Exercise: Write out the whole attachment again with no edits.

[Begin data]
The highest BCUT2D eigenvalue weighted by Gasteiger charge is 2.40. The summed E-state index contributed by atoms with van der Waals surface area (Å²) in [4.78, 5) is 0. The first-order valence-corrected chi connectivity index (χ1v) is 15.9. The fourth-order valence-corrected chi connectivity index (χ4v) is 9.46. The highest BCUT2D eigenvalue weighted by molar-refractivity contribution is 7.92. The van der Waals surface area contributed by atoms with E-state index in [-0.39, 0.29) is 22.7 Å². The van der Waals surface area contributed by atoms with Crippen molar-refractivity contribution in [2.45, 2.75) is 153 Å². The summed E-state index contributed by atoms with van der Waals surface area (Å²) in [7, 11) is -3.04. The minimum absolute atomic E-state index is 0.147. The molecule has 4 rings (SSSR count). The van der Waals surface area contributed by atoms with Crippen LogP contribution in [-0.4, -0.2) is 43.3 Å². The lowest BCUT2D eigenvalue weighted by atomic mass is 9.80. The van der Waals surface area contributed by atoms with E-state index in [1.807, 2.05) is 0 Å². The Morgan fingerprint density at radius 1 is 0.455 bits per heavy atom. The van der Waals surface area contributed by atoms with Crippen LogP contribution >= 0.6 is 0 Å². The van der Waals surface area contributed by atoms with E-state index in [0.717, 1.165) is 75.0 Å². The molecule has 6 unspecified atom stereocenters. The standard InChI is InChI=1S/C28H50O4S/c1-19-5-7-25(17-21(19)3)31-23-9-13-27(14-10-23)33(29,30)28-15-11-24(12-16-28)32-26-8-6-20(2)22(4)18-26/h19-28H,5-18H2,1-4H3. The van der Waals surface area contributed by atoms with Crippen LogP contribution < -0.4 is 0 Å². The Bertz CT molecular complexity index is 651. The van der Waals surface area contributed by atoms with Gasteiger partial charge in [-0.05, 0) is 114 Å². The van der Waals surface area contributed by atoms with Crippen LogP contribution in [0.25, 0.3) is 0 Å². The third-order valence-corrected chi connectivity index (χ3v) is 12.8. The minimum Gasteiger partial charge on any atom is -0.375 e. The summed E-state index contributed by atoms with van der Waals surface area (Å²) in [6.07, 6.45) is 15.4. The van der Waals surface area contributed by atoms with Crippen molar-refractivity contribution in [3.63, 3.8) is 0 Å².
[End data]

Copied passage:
The highest BCUT2D eigenvalue weighted by Gasteiger charge is 2.40. The summed E-state index contributed by atoms with van der Waals surface area (Å²) in [4.78, 5) is 0. The first-order valence-corrected chi connectivity index (χ1v) is 15.9. The fourth-order valence-corrected chi connectivity index (χ4v) is 9.46. The highest BCUT2D eigenvalue weighted by molar-refractivity contribution is 7.92. The van der Waals surface area contributed by atoms with E-state index in [-0.39, 0.29) is 22.7 Å². The van der Waals surface area contributed by atoms with Crippen molar-refractivity contribution in [2.45, 2.75) is 153 Å². The summed E-state index contributed by atoms with van der Waals surface area (Å²) in [7, 11) is -3.04. The minimum absolute atomic E-state index is 0.147. The molecule has 4 rings (SSSR count). The van der Waals surface area contributed by atoms with Crippen LogP contribution in [-0.4, -0.2) is 43.3 Å². The lowest BCUT2D eigenvalue weighted by atomic mass is 9.80. The van der Waals surface area contributed by atoms with E-state index in [1.807, 2.05) is 0 Å². The Morgan fingerprint density at radius 1 is 0.455 bits per heavy atom. The van der Waals surface area contributed by atoms with Crippen LogP contribution >= 0.6 is 0 Å². The van der Waals surface area contributed by atoms with E-state index in [0.717, 1.165) is 75.0 Å². The molecule has 6 unspecified atom stereocenters. The standard InChI is InChI=1S/C28H50O4S/c1-19-5-7-25(17-21(19)3)31-23-9-13-27(14-10-23)33(29,30)28-15-11-24(12-16-28)32-26-8-6-20(2)22(4)18-26/h19-28H,5-18H2,1-4H3. The van der Waals surface area contributed by atoms with Crippen LogP contribution < -0.4 is 0 Å². The Bertz CT molecular complexity index is 651. The van der Waals surface area contributed by atoms with Gasteiger partial charge in [-0.05, 0) is 114 Å². The van der Waals surface area contributed by atoms with Crippen LogP contribution in [0.25, 0.3) is 0 Å². The third-order valence-corrected chi connectivity index (χ3v) is 12.8. The minimum Gasteiger partial charge on any atom is -0.375 e. The summed E-state index contributed by atoms with van der Waals surface area (Å²) in [6.07, 6.45) is 15.4. The van der Waals surface area contributed by atoms with Crippen molar-refractivity contribution in [3.63, 3.8) is 0 Å².